Chapter

Jewish Communal Reconstruction in the Former Soviet Union

Zvi Gitelman

in Studies in Contemporary Jewry: XI: Values, Interests, and Identity

Published in print May 1996 | ISBN: 9780195103311
Published online October 2011 | e-ISBN: 9780199854585 | DOI: http://dx.doi.org/10.1093/acprof:oso/9780195103311.003.0009

Series: Studies in Contemporary Jewry

Jewish Communal Reconstruction in the Former Soviet Union

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The fall of communism in 1991 radically changed the political dimension of Jewish life in the former Soviet Union. The most obvious transformation, of course, was that which resulted from the shattering of the Soviet Union into fifteen or sixteen independent states. No longer is there a single policy toward Jews on the territory of the former Soviet Union. In the Ukraine, the Baltic, and other states, prominent political leaders have explicitly renounced antisemitism and have pledged that the new states will not discriminate against Jews and will guarantee their civil and cultural rights. This has brought about a major change in the Jewish situation and the one on which this chapter will concentrate: the opportunity to rebuild Jewish institutions and communities, which, except for some synagogues, had been destroyed by the Soviet regime back in the 1920s.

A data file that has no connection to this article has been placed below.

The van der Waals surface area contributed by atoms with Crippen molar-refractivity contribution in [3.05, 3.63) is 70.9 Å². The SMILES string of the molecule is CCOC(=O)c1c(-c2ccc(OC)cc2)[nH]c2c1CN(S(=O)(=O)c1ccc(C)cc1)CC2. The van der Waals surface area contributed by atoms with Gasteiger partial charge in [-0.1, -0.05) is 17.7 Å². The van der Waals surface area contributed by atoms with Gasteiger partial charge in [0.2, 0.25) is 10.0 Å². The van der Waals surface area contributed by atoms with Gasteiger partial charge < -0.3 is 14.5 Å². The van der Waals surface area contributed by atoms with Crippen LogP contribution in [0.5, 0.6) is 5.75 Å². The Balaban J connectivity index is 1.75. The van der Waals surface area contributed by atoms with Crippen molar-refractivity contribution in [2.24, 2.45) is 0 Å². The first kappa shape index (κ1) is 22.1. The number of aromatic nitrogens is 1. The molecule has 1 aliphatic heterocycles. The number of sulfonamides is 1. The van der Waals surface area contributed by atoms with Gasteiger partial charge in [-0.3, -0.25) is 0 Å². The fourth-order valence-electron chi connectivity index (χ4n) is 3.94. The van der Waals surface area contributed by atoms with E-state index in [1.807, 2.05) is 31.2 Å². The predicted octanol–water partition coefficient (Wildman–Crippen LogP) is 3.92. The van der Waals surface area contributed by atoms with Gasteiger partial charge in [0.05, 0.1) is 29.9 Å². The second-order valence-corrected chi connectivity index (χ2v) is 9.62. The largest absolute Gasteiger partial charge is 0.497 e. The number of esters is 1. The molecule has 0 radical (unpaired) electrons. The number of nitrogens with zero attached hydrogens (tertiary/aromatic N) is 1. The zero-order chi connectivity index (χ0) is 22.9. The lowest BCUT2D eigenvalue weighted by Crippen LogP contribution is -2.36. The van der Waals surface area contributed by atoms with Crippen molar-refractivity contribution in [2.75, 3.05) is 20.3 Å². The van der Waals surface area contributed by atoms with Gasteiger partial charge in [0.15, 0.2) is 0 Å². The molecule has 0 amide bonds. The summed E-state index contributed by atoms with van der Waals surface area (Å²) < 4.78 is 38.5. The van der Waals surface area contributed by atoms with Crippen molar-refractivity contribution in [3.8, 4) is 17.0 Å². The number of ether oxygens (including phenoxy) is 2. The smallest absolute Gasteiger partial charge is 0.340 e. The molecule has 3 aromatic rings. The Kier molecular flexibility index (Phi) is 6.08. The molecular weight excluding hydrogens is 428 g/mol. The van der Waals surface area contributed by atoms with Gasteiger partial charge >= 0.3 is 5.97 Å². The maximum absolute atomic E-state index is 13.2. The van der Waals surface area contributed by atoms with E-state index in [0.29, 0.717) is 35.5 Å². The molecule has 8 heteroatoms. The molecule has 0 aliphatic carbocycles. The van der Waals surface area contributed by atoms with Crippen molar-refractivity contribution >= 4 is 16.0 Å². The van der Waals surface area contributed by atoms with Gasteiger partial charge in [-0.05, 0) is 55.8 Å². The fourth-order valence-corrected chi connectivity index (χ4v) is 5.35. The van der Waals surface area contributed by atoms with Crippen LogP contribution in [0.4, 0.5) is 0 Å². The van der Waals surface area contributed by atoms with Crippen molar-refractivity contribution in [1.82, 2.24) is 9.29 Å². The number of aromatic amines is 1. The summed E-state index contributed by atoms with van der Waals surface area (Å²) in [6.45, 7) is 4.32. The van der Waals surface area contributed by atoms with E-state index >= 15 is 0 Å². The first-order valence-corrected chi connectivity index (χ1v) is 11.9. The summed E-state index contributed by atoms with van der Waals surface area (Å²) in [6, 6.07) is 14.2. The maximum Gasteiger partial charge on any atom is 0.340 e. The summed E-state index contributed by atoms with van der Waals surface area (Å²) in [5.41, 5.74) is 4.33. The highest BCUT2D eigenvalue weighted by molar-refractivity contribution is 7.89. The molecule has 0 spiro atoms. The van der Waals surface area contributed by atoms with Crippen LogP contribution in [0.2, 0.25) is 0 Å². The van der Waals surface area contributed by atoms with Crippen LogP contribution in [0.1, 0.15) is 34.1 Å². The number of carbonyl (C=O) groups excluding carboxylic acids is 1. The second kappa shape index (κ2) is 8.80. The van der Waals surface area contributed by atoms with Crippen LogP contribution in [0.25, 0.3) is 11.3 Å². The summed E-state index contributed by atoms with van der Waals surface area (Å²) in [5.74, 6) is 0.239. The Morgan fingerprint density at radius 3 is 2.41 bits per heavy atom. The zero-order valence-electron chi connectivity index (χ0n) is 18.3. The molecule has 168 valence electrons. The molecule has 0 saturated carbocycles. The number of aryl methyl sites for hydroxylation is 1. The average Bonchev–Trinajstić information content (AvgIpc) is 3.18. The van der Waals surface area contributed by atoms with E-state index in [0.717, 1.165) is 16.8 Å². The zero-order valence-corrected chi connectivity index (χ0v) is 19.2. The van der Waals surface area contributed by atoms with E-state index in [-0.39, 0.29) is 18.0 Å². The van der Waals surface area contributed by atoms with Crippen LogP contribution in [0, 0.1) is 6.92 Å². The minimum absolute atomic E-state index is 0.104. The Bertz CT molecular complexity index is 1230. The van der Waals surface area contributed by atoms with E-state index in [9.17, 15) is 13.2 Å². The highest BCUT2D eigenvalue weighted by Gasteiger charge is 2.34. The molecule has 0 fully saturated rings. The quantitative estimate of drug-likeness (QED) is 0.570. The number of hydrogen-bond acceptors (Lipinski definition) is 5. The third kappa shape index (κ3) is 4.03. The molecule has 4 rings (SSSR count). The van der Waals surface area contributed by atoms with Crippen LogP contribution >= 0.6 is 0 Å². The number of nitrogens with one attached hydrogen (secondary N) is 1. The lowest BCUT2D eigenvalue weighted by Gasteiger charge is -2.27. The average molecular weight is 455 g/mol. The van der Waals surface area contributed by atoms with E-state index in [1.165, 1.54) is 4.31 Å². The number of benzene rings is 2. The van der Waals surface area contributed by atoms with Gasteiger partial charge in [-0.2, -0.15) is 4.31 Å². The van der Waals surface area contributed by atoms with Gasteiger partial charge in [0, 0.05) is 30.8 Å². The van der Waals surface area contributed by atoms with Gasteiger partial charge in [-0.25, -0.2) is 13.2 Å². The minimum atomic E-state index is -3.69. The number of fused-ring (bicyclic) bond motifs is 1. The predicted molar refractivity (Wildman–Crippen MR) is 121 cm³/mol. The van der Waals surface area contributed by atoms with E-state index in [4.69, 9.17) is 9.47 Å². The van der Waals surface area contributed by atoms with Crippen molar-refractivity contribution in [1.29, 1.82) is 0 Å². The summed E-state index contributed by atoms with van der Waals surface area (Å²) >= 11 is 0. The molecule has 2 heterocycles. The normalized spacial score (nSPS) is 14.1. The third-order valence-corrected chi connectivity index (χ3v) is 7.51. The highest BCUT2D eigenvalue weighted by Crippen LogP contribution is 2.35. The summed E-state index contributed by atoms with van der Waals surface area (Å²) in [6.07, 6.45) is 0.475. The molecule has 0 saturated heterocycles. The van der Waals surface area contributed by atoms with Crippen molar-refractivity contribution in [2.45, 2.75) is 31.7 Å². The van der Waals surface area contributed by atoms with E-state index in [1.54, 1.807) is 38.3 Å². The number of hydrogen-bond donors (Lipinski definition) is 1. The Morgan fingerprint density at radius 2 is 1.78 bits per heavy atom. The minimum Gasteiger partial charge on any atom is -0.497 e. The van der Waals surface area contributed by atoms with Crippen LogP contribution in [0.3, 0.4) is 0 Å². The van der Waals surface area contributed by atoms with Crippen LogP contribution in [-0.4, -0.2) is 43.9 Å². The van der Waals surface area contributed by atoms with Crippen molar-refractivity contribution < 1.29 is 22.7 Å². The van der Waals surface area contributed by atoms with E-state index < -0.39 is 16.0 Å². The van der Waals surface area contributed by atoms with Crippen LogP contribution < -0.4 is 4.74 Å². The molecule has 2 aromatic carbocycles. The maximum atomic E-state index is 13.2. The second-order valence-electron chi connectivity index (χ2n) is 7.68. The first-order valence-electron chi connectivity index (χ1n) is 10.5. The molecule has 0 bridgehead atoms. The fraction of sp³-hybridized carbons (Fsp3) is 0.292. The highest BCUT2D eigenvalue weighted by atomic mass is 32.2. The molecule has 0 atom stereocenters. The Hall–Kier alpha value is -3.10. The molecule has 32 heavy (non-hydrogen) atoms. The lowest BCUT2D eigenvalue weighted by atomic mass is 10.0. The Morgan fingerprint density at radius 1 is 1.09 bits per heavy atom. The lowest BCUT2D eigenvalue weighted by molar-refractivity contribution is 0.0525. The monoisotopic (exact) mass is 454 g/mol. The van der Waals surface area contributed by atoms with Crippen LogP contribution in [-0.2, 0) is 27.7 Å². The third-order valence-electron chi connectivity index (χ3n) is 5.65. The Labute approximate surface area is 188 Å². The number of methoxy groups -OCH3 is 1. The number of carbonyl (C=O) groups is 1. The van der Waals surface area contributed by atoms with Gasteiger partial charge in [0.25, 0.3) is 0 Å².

Keywords: communism; former Soviet Union; Jews; antisemitism; institutions; communities; Ukraine

Chapter.  11041 words. 

Subjects: History of Religion

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